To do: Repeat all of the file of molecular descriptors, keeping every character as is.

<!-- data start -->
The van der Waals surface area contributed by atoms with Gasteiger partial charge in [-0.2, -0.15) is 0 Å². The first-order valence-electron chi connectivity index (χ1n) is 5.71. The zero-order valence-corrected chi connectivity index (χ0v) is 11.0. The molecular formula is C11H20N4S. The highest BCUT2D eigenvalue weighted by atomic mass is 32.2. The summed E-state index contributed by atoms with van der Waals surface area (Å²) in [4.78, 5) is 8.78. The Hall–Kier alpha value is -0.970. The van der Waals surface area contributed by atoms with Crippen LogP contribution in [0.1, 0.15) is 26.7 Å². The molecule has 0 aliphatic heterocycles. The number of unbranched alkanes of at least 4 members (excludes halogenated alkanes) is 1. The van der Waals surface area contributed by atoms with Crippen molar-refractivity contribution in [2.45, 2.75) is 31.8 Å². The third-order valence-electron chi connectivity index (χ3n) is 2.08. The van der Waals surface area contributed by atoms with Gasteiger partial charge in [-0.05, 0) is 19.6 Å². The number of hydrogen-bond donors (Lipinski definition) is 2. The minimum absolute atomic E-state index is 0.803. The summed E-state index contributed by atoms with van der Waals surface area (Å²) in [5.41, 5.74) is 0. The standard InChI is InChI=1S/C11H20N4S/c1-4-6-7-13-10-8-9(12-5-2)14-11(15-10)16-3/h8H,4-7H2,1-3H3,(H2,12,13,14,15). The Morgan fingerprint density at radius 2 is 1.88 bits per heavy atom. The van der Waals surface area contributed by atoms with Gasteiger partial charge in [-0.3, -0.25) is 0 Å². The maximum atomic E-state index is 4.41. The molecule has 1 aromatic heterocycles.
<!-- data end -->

The van der Waals surface area contributed by atoms with Gasteiger partial charge in [-0.2, -0.15) is 0 Å². The first-order valence-electron chi connectivity index (χ1n) is 5.71. The zero-order valence-corrected chi connectivity index (χ0v) is 11.0. The molecular formula is C11H20N4S. The highest BCUT2D eigenvalue weighted by atomic mass is 32.2. The summed E-state index contributed by atoms with van der Waals surface area (Å²) in [4.78, 5) is 8.78. The Hall–Kier alpha value is -0.970. The van der Waals surface area contributed by atoms with Crippen LogP contribution in [0.1, 0.15) is 26.7 Å². The molecule has 0 aliphatic heterocycles. The number of unbranched alkanes of at least 4 members (excludes halogenated alkanes) is 1. The van der Waals surface area contributed by atoms with Crippen molar-refractivity contribution in [2.45, 2.75) is 31.8 Å². The third-order valence-electron chi connectivity index (χ3n) is 2.08. The van der Waals surface area contributed by atoms with Gasteiger partial charge in [-0.05, 0) is 19.6 Å². The number of hydrogen-bond donors (Lipinski definition) is 2. The minimum absolute atomic E-state index is 0.803. The summed E-state index contributed by atoms with van der Waals surface area (Å²) in [5.41, 5.74) is 0. The standard InChI is InChI=1S/C11H20N4S/c1-4-6-7-13-10-8-9(12-5-2)14-11(15-10)16-3/h8H,4-7H2,1-3H3,(H2,12,13,14,15). The Morgan fingerprint density at radius 2 is 1.88 bits per heavy atom. The van der Waals surface area contributed by atoms with Gasteiger partial charge in [-0.3, -0.25) is 0 Å². The maximum atomic E-state index is 4.41. The molecule has 1 aromatic heterocycles.